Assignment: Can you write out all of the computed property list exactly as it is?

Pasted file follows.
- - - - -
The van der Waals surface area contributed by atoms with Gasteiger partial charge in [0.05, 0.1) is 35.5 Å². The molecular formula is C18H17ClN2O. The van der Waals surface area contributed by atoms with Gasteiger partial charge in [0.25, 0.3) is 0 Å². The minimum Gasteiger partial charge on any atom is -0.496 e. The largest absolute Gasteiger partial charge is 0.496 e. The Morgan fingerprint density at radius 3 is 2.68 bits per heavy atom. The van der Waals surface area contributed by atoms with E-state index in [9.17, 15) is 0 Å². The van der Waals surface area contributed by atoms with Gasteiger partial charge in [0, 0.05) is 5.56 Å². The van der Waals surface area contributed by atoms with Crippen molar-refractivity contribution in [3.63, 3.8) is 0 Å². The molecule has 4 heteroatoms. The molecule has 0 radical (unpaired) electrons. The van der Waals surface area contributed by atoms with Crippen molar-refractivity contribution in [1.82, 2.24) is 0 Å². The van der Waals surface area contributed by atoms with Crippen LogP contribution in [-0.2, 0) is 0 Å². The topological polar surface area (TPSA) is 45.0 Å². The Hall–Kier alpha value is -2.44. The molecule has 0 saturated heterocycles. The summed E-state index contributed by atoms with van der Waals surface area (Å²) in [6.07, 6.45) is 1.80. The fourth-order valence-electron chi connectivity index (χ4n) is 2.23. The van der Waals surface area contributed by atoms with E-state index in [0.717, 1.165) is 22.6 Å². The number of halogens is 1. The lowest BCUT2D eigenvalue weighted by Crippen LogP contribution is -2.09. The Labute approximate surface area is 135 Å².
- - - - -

The van der Waals surface area contributed by atoms with Gasteiger partial charge in [0.05, 0.1) is 35.5 Å². The molecular formula is C18H17ClN2O. The van der Waals surface area contributed by atoms with Gasteiger partial charge in [0.25, 0.3) is 0 Å². The minimum Gasteiger partial charge on any atom is -0.496 e. The largest absolute Gasteiger partial charge is 0.496 e. The Morgan fingerprint density at radius 3 is 2.68 bits per heavy atom. The van der Waals surface area contributed by atoms with E-state index in [9.17, 15) is 0 Å². The van der Waals surface area contributed by atoms with Gasteiger partial charge in [0, 0.05) is 5.56 Å². The van der Waals surface area contributed by atoms with Crippen molar-refractivity contribution in [3.63, 3.8) is 0 Å². The molecule has 4 heteroatoms. The molecule has 0 radical (unpaired) electrons. The van der Waals surface area contributed by atoms with Crippen molar-refractivity contribution in [1.82, 2.24) is 0 Å². The van der Waals surface area contributed by atoms with Crippen LogP contribution in [-0.2, 0) is 0 Å². The topological polar surface area (TPSA) is 45.0 Å². The Hall–Kier alpha value is -2.44. The molecule has 0 saturated heterocycles. The summed E-state index contributed by atoms with van der Waals surface area (Å²) in [6.07, 6.45) is 1.80. The fourth-order valence-electron chi connectivity index (χ4n) is 2.23. The van der Waals surface area contributed by atoms with E-state index in [0.717, 1.165) is 22.6 Å². The number of halogens is 1. The lowest BCUT2D eigenvalue weighted by Crippen LogP contribution is -2.09. The Labute approximate surface area is 135 Å².